Who do I talk to if I want to know more than is covered in this Q and A?
Please get in touch with Susie Haywood, Senior Press & PR Officer on email@example.com, Tel: 020 7394 2460 or 07415 241 328. Susie will direct your call to the most appropriate person in FareShare.
How do I arrange a visit to my nearest FareShare?
You can find details of your nearest Regional Centre here. They will be looking forward to your call.
We would love you to come and help sort out the food, load it into our refrigerated vans and deliver it to local charities and community groups. This way you see multiple “good causes” in one day and can see the potential for how we could do so much more to support your local community groups. We cover most of the UK – we currently have two main gaps in coverage, East Anglia and Cornwall, but are working hard to provide a service to these areas.
What is the scale of the problem?
Some 400,000 tonnes of in-date food goes to waste or is fed to animals each year in the UK. Most of this is in the supply chain and has never even made it to shops. FareShare currently feeds 150,000 people a week with 7,000 tonnes out of 400 000 tonnes of this food by diverting it to more than 2,000 charities which otherwise would have to buy food for the services they provide.
This saves them close to £20 million a year and it is achieved with only 2% of the food that is available.
So what is the potential?
If FareShare was able to divert one plate in four of surplus food we would then be able to support the 13-14,000 charities and community groups across the UK which are currently buying food.
We know that France already deals with at least this amount, 100,000 tonnes and we see no reason why the UK cannot do the same
Who gets the food?
We divert surplus food to any charity or community group that is using food as part of their core services to support those who are vulnerable in our society. Examples include domestic violence refuges, the homeless sector, drug and alcohol dependency units, mental health charities, community groups tackling isolation and loneliness in the elderly – and many more.
What is the food?
All the food we redistribute is in date fit for human consumption. It is just surplus. About one third of it is fresh fruit and vegetables and the majority is fresh produce that would have ended up in the chiller cabinets of supermarkets like meat, dairy, cheeses, sauces, ready-meals and so on.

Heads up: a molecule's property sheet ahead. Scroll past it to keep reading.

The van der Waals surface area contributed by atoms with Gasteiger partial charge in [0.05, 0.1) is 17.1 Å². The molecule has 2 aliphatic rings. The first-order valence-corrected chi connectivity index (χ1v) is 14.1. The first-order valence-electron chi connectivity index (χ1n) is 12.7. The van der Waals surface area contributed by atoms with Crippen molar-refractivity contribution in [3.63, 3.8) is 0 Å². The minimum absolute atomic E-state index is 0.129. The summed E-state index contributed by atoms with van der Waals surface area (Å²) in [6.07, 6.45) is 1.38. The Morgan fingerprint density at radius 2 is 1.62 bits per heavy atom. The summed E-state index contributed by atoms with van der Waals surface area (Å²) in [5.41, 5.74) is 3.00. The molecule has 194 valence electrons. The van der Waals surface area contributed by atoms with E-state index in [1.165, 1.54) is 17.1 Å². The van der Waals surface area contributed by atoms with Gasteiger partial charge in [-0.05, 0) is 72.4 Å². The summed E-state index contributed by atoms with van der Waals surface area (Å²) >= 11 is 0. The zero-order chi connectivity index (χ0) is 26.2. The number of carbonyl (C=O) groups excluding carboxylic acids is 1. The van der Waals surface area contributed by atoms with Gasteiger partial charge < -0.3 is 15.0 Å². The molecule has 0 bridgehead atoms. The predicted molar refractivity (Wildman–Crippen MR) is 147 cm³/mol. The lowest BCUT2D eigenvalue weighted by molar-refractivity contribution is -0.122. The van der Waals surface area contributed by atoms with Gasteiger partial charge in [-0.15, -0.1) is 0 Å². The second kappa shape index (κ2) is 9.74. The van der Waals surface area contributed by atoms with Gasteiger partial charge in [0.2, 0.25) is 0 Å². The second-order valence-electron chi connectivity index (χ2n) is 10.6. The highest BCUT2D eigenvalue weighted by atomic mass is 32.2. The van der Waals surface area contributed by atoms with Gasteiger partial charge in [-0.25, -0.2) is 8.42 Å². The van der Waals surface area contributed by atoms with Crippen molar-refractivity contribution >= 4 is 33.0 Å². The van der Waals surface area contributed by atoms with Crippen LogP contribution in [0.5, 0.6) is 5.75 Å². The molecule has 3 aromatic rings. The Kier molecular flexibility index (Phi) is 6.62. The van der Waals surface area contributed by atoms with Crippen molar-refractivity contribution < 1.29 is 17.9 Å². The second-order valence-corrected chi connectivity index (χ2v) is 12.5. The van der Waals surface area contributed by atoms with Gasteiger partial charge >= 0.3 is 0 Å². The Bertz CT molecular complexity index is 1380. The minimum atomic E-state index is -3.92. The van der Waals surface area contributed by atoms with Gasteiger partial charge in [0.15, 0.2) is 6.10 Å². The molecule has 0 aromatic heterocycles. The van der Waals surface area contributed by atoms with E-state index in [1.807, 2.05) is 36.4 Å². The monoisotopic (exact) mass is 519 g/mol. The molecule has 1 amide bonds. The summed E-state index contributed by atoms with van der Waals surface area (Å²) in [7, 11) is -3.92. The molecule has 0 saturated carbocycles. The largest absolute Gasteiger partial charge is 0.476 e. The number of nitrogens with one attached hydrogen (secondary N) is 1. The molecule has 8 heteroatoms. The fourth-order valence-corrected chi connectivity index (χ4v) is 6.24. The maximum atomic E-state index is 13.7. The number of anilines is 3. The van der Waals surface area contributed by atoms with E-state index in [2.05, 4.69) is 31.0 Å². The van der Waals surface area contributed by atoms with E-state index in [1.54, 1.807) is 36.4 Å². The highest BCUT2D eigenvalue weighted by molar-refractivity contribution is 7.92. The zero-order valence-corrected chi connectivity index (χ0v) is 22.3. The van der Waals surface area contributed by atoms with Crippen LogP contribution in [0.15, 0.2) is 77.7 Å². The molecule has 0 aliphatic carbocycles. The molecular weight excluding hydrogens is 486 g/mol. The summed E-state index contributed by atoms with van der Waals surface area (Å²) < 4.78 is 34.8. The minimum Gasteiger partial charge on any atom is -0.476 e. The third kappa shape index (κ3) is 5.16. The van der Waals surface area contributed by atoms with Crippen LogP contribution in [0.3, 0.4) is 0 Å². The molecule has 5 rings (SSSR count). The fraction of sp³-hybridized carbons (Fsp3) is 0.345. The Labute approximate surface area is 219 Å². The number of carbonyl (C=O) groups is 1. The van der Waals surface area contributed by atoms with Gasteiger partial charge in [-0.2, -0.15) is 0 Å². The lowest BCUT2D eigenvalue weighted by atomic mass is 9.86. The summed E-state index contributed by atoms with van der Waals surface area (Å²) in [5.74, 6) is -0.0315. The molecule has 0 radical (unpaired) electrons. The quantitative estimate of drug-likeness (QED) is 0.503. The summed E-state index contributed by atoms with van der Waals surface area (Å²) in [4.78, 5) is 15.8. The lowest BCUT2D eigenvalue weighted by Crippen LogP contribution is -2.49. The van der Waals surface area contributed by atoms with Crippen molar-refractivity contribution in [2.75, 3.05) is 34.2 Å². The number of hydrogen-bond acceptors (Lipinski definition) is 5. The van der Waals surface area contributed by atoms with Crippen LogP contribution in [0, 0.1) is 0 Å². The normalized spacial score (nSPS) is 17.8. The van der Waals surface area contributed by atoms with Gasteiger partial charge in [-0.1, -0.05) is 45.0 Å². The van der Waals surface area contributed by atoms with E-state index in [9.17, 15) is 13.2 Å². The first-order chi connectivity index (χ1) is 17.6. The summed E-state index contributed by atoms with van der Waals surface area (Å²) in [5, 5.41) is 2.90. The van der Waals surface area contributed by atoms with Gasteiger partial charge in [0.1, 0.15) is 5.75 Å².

What about food banks?
FareShare is not a food bank and only a very small percentage of the organisations we provide food to are food banks.
We concentrate on supporting organisations that are addressing the cause, not just the symptom, of hunger.
Is this a political hot potato?
We offer an environmental solution with a massive social return and we cannot see why that has anything to do with austerity, benefits and so on.
FareShare is apolitical but we do need Government interventions to ensure that “no good food goes to waste”.
What difference would this make to UK charities and communities?
If we increased the amount of food being diverted to one plate in four, this would save the UK voluntary sector £250 million a year.
That would make surplus food second only to the National Lottery as a funder of UK good causes.
So how can I help, as an MP?
Could FareShare cope?
We currently have 20 Regional Centres across the whole of the UK and have business plans to provide another six to offer full UK coverage. We are growing by close to 50% year on year but need an injection of on average £2.5 million per year for five years before we could become fully and permanently sustainable as a social enterprise needing no more central funding to deliver the annual £250 million saving to the voluntary sector.
What are the barriers to making this happen?
More food, time-limited funding and support from Government. See below.
What are the barriers to getting more food from the food industry?
We now have partnership agreements in place with all the major retailers but we need an even playing field to be in place. Keeping food healthy and fit for humans requires more effort than throwing it into a container destined for animal feed or anaerobic digestion. The cost of transporting this food to FareShare is a practical and very real barrier.
In France food businesses can offset some of the direct and transparent costs through a tax break up to a capped limit. There is also an uneven playing field around anaerobic digestion.
What is Anaerobic Digestion?
Anaerobic Digestion (AD) is a clever process by which food waste is broken down, digested, in a series of natural processes and the gases emitted are captured and turned into energy which is fed into the national grid. The AD industry has access to subsidies to set up AD facilities and also can benefit from a “feed-in” tariff earning income from energy sold to the national grid.